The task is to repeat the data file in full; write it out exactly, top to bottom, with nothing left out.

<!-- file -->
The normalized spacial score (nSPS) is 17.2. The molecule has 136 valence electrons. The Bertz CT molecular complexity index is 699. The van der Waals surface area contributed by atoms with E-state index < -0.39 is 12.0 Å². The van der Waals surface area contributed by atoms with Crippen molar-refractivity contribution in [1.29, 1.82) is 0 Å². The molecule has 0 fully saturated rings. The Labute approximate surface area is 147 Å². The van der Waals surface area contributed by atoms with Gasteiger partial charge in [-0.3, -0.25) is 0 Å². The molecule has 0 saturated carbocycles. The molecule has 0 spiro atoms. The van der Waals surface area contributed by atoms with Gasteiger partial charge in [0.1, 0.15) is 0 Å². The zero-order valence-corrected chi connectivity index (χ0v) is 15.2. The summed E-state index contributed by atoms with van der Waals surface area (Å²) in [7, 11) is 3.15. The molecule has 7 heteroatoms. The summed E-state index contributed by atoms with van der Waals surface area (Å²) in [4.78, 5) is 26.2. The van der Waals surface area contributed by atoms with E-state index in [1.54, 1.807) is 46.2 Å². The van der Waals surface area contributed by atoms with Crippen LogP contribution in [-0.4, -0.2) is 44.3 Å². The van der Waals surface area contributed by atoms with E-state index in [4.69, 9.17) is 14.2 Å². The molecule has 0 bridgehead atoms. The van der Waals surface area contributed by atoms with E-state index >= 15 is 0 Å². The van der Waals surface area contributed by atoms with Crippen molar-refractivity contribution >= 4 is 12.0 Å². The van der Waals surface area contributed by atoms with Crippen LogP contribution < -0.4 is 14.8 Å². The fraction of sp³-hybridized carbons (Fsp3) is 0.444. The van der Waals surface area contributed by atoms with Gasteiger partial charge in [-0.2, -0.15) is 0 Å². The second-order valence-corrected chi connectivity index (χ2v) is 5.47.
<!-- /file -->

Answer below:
The normalized spacial score (nSPS) is 17.2. The molecule has 136 valence electrons. The Bertz CT molecular complexity index is 699. The van der Waals surface area contributed by atoms with E-state index < -0.39 is 12.0 Å². The van der Waals surface area contributed by atoms with Crippen molar-refractivity contribution in [1.29, 1.82) is 0 Å². The molecule has 0 fully saturated rings. The Labute approximate surface area is 147 Å². The van der Waals surface area contributed by atoms with Gasteiger partial charge in [-0.3, -0.25) is 0 Å². The molecule has 0 saturated carbocycles. The molecule has 0 spiro atoms. The van der Waals surface area contributed by atoms with Gasteiger partial charge in [0.1, 0.15) is 0 Å². The zero-order valence-corrected chi connectivity index (χ0v) is 15.2. The summed E-state index contributed by atoms with van der Waals surface area (Å²) in [7, 11) is 3.15. The molecule has 7 heteroatoms. The summed E-state index contributed by atoms with van der Waals surface area (Å²) in [4.78, 5) is 26.2. The van der Waals surface area contributed by atoms with E-state index in [1.54, 1.807) is 46.2 Å². The van der Waals surface area contributed by atoms with Crippen LogP contribution in [-0.4, -0.2) is 44.3 Å². The van der Waals surface area contributed by atoms with E-state index in [4.69, 9.17) is 14.2 Å². The molecule has 0 bridgehead atoms. The van der Waals surface area contributed by atoms with E-state index >= 15 is 0 Å². The van der Waals surface area contributed by atoms with Crippen molar-refractivity contribution >= 4 is 12.0 Å². The van der Waals surface area contributed by atoms with Crippen LogP contribution < -0.4 is 14.8 Å². The fraction of sp³-hybridized carbons (Fsp3) is 0.444. The van der Waals surface area contributed by atoms with Gasteiger partial charge in [-0.2, -0.15) is 0 Å². The second-order valence-corrected chi connectivity index (χ2v) is 5.47.